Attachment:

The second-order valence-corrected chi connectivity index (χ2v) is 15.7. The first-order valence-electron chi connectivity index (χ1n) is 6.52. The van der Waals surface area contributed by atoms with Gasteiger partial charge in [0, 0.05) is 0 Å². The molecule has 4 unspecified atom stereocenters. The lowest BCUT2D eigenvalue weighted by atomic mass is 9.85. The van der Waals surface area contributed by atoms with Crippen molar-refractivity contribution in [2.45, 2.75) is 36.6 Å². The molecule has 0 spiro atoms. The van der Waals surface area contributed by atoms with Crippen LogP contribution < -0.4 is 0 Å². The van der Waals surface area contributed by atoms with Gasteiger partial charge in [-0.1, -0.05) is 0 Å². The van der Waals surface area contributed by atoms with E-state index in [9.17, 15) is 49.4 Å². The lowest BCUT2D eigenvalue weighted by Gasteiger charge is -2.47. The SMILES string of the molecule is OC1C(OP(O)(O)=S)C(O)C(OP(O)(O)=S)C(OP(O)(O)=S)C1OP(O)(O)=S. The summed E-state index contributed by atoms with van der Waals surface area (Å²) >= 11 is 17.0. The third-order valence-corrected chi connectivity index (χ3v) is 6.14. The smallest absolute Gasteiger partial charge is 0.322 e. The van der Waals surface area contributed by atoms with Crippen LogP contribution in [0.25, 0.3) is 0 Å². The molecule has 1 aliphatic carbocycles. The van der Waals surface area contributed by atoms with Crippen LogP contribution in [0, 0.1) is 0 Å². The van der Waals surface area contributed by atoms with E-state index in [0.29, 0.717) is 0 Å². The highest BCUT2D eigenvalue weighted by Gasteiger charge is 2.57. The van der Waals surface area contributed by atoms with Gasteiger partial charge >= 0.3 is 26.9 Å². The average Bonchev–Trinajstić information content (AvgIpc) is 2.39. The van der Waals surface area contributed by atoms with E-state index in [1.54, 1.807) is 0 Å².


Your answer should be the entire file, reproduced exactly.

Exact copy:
The second-order valence-corrected chi connectivity index (χ2v) is 15.7. The first-order valence-electron chi connectivity index (χ1n) is 6.52. The van der Waals surface area contributed by atoms with Gasteiger partial charge in [0, 0.05) is 0 Å². The molecule has 4 unspecified atom stereocenters. The lowest BCUT2D eigenvalue weighted by atomic mass is 9.85. The van der Waals surface area contributed by atoms with Crippen molar-refractivity contribution in [2.45, 2.75) is 36.6 Å². The molecule has 0 spiro atoms. The van der Waals surface area contributed by atoms with Crippen LogP contribution < -0.4 is 0 Å². The van der Waals surface area contributed by atoms with Gasteiger partial charge in [-0.1, -0.05) is 0 Å². The van der Waals surface area contributed by atoms with E-state index in [9.17, 15) is 49.4 Å². The lowest BCUT2D eigenvalue weighted by Gasteiger charge is -2.47. The SMILES string of the molecule is OC1C(OP(O)(O)=S)C(O)C(OP(O)(O)=S)C(OP(O)(O)=S)C1OP(O)(O)=S. The summed E-state index contributed by atoms with van der Waals surface area (Å²) >= 11 is 17.0. The third-order valence-corrected chi connectivity index (χ3v) is 6.14. The smallest absolute Gasteiger partial charge is 0.322 e. The van der Waals surface area contributed by atoms with Crippen LogP contribution in [0.25, 0.3) is 0 Å². The molecule has 1 aliphatic carbocycles. The van der Waals surface area contributed by atoms with Crippen LogP contribution in [0, 0.1) is 0 Å². The van der Waals surface area contributed by atoms with E-state index in [0.29, 0.717) is 0 Å². The highest BCUT2D eigenvalue weighted by Gasteiger charge is 2.57. The van der Waals surface area contributed by atoms with Gasteiger partial charge >= 0.3 is 26.9 Å². The average Bonchev–Trinajstić information content (AvgIpc) is 2.39. The van der Waals surface area contributed by atoms with E-state index in [1.54, 1.807) is 0 Å².